||Beginnings -- Voyage -- Singing a new song -- Epilogue. A great tapestry.
||CD. Barbara Allen (Dolly Parton with Mairéad Ní Mhaonaigh and Altan) (5:22) -- It was a' for our rightfu' king (Dougie MacLean) (3:40) -- Dh'fhalbh mo nighean chruinn donn (Colum Sands & Maggie MacInnes) (4:13) -- Benton's jig/Benton's dream (Patrick Street) (3:33) -- The rambling Irishman (Len Graham & Brían ÓhAirt) (4:09) -- The winding river Roe (Cara Dillon) (4:30) -- The gypsy laddie (Jack Beck) (4:07) -- Gypsy Davy (Julee Glaub) (4:04) -- Pretty Saro (John Doyle) (3:38) -- Indian whoop (James Bryan & Carl Jones) (2:00) -- The Devil and the farmer's wife (Alan Burke) (4:40) -- The farmer's curst wife (Pete Seeger) (2:48) -- Young hunting/Elzig's farewell (Sheila Kay Adams) (5:45) -- Black is the color (Sara Grey) (2:43) -- Old George's Square (Jean Ritchie) (3:08) -- Single girl, married girl (Atwater Donnelly) (4:11) -- Shady Grove (Doc Watson & David Holt) (6:17) -- Willie's lady (Anaïs Mitchell & Jefferson Hamer) (6:71) -- Wayfaring stranger/British field march (Timothy Cummings) (3:49) -- The parting glass (Al Petteway & Amy White) (4:10).
||Throughout the eighteenth and nineteenth centuries, a steady stream of Scots migrated to Ulster and eventually onward across the Atlantic to resettle in the United States. Many of these Scots-Irish immigrants made their way into the mountains of the southern Appalachian region. They brought with them a wealth of traditional ballads and tunes from the British Isles and Ireland, a carrying stream that merged with sounds and songs of English, German, Welsh, African American, French, and Cherokee origin. Their enduring legacy of music flows today from Appalachia back to Ireland and Scotland and around the globe. In Wayfaring Strangers, Fiona Ritchie and Doug Orr guide readers on a musical voyage across oceans, linking people and songs through centuries of adaptation and change. From ancient ballads at the heart of the tradition to instruments that express this dynamic music, Ritchie and Orr chronicle the details of an epic journey. Enriched by the insights of key contributors to the living tradition on both sides of the Atlantic, this abundantly illustrated volume includes a CD featuring 20 songs by musicians profiled in the book, including Dolly Parton, Dougie MacLean, Cara Dillon, John Doyle, Pete Seeger, Sheila Kay Adams, Jean Ritchie, Doc Watson, David Holt, Anais Mitchell, Al Petteway, and Amy White [Publisher description].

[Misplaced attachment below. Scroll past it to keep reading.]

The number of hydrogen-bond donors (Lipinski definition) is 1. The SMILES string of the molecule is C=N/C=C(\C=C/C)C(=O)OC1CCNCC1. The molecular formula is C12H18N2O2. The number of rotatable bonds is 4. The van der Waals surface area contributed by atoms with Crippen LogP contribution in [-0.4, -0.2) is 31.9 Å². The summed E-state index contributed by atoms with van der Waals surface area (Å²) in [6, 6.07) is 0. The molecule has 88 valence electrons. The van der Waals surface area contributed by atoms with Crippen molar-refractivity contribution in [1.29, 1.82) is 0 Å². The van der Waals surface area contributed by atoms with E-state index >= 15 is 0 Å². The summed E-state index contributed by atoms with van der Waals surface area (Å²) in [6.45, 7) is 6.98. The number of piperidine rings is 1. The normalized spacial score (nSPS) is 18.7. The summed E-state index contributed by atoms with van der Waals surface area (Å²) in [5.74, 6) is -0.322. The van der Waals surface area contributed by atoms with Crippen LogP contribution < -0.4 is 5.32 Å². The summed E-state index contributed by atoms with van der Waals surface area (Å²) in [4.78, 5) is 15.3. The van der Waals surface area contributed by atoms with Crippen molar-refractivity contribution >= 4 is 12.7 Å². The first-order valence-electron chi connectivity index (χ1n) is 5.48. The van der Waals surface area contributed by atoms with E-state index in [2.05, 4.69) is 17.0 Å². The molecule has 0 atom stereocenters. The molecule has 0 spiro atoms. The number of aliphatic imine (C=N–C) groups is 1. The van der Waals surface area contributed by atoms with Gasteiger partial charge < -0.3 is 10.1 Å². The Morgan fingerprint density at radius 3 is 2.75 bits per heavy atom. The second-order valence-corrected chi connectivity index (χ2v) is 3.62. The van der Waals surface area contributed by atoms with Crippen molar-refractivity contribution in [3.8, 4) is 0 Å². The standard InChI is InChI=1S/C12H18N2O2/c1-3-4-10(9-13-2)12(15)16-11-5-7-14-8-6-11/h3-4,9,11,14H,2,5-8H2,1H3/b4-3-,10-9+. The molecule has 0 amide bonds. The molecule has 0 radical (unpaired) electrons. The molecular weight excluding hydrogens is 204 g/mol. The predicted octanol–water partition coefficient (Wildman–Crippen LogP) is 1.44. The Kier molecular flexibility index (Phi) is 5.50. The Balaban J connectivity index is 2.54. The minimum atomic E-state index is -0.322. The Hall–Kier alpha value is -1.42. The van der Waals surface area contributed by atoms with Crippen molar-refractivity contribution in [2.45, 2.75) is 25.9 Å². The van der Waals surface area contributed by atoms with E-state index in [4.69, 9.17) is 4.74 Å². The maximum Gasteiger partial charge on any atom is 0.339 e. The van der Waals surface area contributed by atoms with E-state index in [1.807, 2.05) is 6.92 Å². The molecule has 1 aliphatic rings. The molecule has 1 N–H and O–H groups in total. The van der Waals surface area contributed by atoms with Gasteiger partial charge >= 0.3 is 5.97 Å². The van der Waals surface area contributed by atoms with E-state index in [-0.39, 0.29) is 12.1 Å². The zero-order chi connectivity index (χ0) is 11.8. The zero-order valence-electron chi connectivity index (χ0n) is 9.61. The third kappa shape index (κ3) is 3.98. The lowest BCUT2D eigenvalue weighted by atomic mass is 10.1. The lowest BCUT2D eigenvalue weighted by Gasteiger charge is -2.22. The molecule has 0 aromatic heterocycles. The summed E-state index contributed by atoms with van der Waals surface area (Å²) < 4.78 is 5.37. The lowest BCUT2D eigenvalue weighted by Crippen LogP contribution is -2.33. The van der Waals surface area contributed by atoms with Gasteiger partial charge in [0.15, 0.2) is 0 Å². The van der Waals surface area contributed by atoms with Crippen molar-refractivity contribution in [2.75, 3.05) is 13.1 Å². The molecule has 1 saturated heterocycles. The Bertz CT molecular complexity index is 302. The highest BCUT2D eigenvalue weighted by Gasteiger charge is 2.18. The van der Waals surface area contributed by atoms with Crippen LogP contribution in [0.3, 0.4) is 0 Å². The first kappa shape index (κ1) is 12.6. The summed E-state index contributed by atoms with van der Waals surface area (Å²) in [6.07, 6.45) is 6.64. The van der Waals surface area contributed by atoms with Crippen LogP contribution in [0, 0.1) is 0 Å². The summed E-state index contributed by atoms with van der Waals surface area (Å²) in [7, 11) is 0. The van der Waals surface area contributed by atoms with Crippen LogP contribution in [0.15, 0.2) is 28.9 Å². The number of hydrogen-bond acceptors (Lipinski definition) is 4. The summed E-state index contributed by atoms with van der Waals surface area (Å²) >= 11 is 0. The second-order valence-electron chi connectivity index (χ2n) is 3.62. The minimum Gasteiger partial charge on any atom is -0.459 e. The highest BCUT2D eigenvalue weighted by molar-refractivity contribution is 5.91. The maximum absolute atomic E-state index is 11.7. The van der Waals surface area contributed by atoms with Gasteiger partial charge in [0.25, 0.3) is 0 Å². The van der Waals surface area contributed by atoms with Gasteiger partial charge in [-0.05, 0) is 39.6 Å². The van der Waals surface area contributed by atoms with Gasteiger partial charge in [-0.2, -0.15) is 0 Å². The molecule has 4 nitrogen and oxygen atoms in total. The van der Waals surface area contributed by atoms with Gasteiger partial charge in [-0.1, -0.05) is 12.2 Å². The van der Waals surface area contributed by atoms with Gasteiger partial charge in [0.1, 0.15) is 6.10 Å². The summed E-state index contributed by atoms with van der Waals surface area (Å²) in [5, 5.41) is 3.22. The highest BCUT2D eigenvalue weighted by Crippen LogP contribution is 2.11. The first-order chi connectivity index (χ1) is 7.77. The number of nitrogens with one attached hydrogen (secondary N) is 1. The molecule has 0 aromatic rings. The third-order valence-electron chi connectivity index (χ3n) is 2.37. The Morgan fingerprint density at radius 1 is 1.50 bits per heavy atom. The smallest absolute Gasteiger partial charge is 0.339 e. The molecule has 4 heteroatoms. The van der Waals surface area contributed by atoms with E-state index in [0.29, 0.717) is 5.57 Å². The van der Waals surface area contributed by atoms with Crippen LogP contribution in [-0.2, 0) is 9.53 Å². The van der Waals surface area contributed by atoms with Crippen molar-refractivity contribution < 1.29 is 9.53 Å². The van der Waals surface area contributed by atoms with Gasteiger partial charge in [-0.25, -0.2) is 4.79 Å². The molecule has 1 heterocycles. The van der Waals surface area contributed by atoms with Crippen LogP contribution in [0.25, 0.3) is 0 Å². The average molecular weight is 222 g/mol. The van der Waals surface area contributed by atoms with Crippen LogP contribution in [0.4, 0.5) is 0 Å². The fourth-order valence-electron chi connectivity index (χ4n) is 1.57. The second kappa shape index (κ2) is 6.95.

|Local note||JOYNER MUSIC LIBRARY BOOK ACCOMPANIED BY SOUND RECORDING LOCATED AT CALL NUMBER: MusicLib CD-24542.|
|Bibliography note||Includes bibliographical references and index.|
||CD performers: Dolly Parton with Mairéad Ní Mhaonaigh and Altan ; Dougie MacLean ; Colum Sands and Maggie MacInnes ; Patrick Street (Kevin Burke, fiddle, Jacky Daly, accordion) ; Bua (Len Graham and Brian ÓhAirt) ; Cara Dillon ; Jack Beck, Sara Grey, and Anne Neilson ; Julee Glaub with Pete Sutherland on banjo ; John Doyle ; James Bryan, fiddle, and Carl Jones, guitar ; Alan Burke, vocals, guitar, bodhrán, Tim Potts, bouzouki, tin whistle, Giles Lewin, fiddle, and Kevin Rowsome, uilleann pipes ; Pete Seeger ; Sheila Kay Adams, vocal and banjo, Josh Goforth, fiddle, John Doyle, guitar ; Sara Grey, vocal, Kieron Means, guitar, vocal ; Jean Ritchie ; Atwater Donnelly, dulcimer, Elwood Donnelly ; Doc Watson and David Holt, banjo ; Anaïs Mitchell and Jefferson Hamer, vocals and guitar duo ; Timothy Cummings, border pipes, Pete Sutherland, banjo, Caleb Elder, fiddle ; Al Petteway, guitar, and Amy White, vocal.
|ISBN||9781469618227 (cloth ; alk. paper)|
|ISBN||1469618222 (cloth ; alk. paper)|